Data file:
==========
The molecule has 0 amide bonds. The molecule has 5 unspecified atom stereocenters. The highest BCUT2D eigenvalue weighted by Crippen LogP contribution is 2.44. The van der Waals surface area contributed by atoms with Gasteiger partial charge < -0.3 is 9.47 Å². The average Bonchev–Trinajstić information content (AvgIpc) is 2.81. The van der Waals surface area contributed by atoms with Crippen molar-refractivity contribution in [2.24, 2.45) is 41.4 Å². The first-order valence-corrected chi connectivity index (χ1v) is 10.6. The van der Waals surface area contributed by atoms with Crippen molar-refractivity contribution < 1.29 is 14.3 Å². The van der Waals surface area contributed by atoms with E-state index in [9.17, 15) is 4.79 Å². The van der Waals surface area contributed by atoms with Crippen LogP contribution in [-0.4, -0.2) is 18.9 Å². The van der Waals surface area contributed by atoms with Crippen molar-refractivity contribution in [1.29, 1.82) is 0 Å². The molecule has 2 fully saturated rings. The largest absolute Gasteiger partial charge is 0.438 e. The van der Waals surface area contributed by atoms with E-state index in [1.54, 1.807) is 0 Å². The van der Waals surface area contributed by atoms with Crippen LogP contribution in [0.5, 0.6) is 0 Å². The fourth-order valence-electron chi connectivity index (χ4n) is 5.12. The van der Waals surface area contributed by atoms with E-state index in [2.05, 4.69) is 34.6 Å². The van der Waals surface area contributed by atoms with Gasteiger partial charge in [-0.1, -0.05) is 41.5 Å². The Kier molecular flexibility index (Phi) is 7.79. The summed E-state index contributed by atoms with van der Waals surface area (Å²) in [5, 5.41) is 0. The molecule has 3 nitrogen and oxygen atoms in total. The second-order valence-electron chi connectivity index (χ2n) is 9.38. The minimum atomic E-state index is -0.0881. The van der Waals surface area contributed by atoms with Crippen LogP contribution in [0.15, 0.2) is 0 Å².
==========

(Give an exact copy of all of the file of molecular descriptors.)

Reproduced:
The molecule has 0 amide bonds. The molecule has 5 unspecified atom stereocenters. The highest BCUT2D eigenvalue weighted by Crippen LogP contribution is 2.44. The van der Waals surface area contributed by atoms with Gasteiger partial charge < -0.3 is 9.47 Å². The average Bonchev–Trinajstić information content (AvgIpc) is 2.81. The van der Waals surface area contributed by atoms with Crippen molar-refractivity contribution in [2.24, 2.45) is 41.4 Å². The first-order valence-corrected chi connectivity index (χ1v) is 10.6. The van der Waals surface area contributed by atoms with Crippen molar-refractivity contribution < 1.29 is 14.3 Å². The van der Waals surface area contributed by atoms with E-state index in [9.17, 15) is 4.79 Å². The van der Waals surface area contributed by atoms with Crippen LogP contribution in [-0.4, -0.2) is 18.9 Å². The van der Waals surface area contributed by atoms with Crippen molar-refractivity contribution in [1.29, 1.82) is 0 Å². The molecule has 2 fully saturated rings. The largest absolute Gasteiger partial charge is 0.438 e. The van der Waals surface area contributed by atoms with E-state index in [1.54, 1.807) is 0 Å². The van der Waals surface area contributed by atoms with Crippen LogP contribution in [0.5, 0.6) is 0 Å². The fourth-order valence-electron chi connectivity index (χ4n) is 5.12. The van der Waals surface area contributed by atoms with E-state index in [2.05, 4.69) is 34.6 Å². The van der Waals surface area contributed by atoms with Gasteiger partial charge in [-0.1, -0.05) is 41.5 Å². The Kier molecular flexibility index (Phi) is 7.79. The summed E-state index contributed by atoms with van der Waals surface area (Å²) in [5, 5.41) is 0. The molecule has 3 nitrogen and oxygen atoms in total. The second-order valence-electron chi connectivity index (χ2n) is 9.38. The minimum atomic E-state index is -0.0881. The van der Waals surface area contributed by atoms with Crippen LogP contribution in [0.15, 0.2) is 0 Å².